Why we’re talking about people (and not trees) on World Rainforest Day.
Picture rainforest – what do you see?
Flourishing forest, vibrant wildlife, miles of Amazonian river snaking through towering tropical trees? Or perhaps you visualise piles of timber and lost habitats?
Both are true, but it’s not the whole picture.
50 million people live in rainforest.
Rainforest has been home to people for over 13,000 years who rely on their environment for food, shelter, and medicines. People managing land sustainably, living in balance with their environment.
This balance has been disrupted on a global scale. People have been displaced by the climate crisis, forced to give up their way of life, and to fight against unwelcome outside influences like logging companies.
Earth Day 2021
This Earth Day we are launching a campaign to remind people that in this climate crisis they have a choice.
We all must choose.
Hope over hopelessness, to protect or to destroy and, ultimately, to believe in people or not to.
This Earth Day we are asking you to share your choices in our #coolearthchoices social media campaign. Simply post using the hashtag, tagging Cool Earth and tell the world what you have chosen to do for the climate.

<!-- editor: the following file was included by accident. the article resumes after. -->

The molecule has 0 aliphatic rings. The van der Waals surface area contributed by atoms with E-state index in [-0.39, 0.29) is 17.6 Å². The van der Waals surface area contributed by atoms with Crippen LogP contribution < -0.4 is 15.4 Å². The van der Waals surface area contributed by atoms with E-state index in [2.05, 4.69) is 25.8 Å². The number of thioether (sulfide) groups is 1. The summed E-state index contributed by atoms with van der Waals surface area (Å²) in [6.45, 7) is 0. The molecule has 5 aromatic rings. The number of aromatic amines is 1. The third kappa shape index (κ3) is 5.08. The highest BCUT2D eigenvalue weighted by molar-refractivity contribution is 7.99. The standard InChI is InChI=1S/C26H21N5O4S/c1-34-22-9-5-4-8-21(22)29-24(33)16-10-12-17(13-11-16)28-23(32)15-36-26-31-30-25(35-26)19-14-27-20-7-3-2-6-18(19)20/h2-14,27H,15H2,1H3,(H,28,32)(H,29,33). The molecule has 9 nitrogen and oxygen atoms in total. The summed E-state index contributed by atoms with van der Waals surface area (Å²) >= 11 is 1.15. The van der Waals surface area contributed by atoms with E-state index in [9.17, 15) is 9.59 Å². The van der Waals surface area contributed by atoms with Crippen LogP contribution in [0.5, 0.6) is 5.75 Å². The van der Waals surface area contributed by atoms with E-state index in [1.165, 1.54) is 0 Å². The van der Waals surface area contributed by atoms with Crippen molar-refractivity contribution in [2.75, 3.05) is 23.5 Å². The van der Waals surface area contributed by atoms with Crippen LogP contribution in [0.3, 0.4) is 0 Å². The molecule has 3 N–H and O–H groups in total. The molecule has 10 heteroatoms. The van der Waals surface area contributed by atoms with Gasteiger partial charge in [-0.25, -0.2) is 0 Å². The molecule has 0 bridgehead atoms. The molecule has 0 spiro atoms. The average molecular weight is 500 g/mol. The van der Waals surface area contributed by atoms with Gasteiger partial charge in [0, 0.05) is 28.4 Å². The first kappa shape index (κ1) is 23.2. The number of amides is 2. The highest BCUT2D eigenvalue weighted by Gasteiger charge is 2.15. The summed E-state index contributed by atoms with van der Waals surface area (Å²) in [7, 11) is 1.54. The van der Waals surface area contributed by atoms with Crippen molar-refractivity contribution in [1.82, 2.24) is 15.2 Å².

Your #coolearthchoices can be as small as an eco cup or as big as your positive mental attitude. It could be a business-wide recycling initiative or maybe that you simply walk to work. There are no right or wrong answers so get you and your team involved. Read on to find out more.
World Wildlife Day 2021
“We live in a relationship between the rivers, the animals and the trees, we are all related,” Roberto Weepiu Orrego, Huaracayo.⠀
This year World Wildlife Day celebrates Forest Livelihoods: Sustaining People and Planet. 350 million indigenous peoples and local communities live in forests, and depend on them for their livelihoods, now more than ever. ⠀
The importance of promoting and preserving indigenous rights and knowledge is becoming more widely accepted as the best way to balance conservation and sustainable use of forest biodiversity. We all have a part to play in making the next decade one of effective climate action. There’s much to be optimistic about, for people and planet.
With your support, we’re determined to make sure 2021 is a year where we can reshape our relationship with nature, starting by developing and sharing the best ways to keep rainforest standing strong.